occur, that being the sudden appearance of loose large rogue grit particles that can scratch the blade leaving chips on the cutting edge. The
presence of a single or small group of abnormally large grit particles that are bound together as one larger unit when honing or sharpening with just
clear water can occur when the force of the vacuum is strong enough to overcome the organic binding power of a clay binders. Under the best of
sharpening conditions the slurry will, as a homogeneous pool, abrade the steel and the stone's bound up surface grit at the same time, encouraging
the steel to reduce to be sharper and the stone to reduce in order to shed old and expose newer fresh grit particles. With just clear water the void
between the blade and a hard and very flat stones surface is narrow, and being filled with only water a greater suction is created which may
overcome the clay binders hold on the silica grit. The blade user will find some relief from this occurrence if he/she takes on a slower relaxed
sharpening stroke and or a lighter hand pressure, or by making an adjustment to the angle of blade presentation in relation to the sharpening stroke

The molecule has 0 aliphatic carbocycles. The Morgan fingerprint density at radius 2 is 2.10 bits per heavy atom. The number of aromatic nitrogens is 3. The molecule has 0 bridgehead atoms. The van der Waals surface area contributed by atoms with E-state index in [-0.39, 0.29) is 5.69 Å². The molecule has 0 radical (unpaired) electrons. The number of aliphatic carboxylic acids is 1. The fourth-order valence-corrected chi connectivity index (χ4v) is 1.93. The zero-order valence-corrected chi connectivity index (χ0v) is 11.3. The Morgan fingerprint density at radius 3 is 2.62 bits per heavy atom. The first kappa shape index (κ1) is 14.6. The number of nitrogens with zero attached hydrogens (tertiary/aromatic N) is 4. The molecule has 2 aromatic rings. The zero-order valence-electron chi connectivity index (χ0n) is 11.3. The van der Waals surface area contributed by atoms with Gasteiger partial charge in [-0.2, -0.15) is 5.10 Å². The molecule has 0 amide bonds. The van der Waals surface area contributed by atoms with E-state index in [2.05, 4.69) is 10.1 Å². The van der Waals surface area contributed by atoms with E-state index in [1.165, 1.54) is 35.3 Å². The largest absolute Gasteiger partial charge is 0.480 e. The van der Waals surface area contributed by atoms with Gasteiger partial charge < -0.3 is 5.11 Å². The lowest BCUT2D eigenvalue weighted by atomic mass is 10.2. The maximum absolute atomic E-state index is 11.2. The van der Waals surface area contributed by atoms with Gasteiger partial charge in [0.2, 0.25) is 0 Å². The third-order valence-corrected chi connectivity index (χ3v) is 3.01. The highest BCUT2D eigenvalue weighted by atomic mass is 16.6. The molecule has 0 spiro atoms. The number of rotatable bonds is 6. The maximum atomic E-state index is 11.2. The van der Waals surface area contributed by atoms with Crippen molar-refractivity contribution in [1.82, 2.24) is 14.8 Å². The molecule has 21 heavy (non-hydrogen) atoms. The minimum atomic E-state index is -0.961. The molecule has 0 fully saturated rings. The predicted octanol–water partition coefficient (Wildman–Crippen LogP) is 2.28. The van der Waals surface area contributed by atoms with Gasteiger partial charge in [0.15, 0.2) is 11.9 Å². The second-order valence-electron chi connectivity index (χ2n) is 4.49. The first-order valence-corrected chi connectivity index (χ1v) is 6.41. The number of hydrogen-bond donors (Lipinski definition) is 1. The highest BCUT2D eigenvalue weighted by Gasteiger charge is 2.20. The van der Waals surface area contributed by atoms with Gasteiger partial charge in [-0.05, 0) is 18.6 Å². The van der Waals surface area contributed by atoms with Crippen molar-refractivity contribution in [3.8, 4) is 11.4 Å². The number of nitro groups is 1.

and the stones surface. A side sharpening stroke, where the blades edge is pushed forward while presenting a parallel attitude to the stones side
edge would be the extreme example, a 45 degree attitude would be the median, while with the blades edge presented perpendicular to the stones
side edge/forward motion would be the neutral attitude.

In practice a slurry or paste is a film comprised of loose stone particles, both grit and clays, suspended in water which in turn acts as a buffer or
medium between the base stone and the steel. Through this slurry the swarf, or ground steel waste may be carried off and away from the cutting
surface which allows for a continuous direct aggressive abrasion action. If on the other hand the swarf is not evacuated and persists near the stones
surface the relationship between steel and stone is minimized and over time the metal filings can be forced on to the stones surface and embedded
or almost welded into the pores of the stone thereby impeding the cutting action of the grit matrix altogether. If left to continue, this attached layer of
swarf will create a film of metal over the stones surface and from then on at best, only a burnishing action will occur between the stone and the
steel.    

A slurry also helps to generate and to expose ever more fresh and sharp stone surface cutting particles through the abrading action. If the slurry is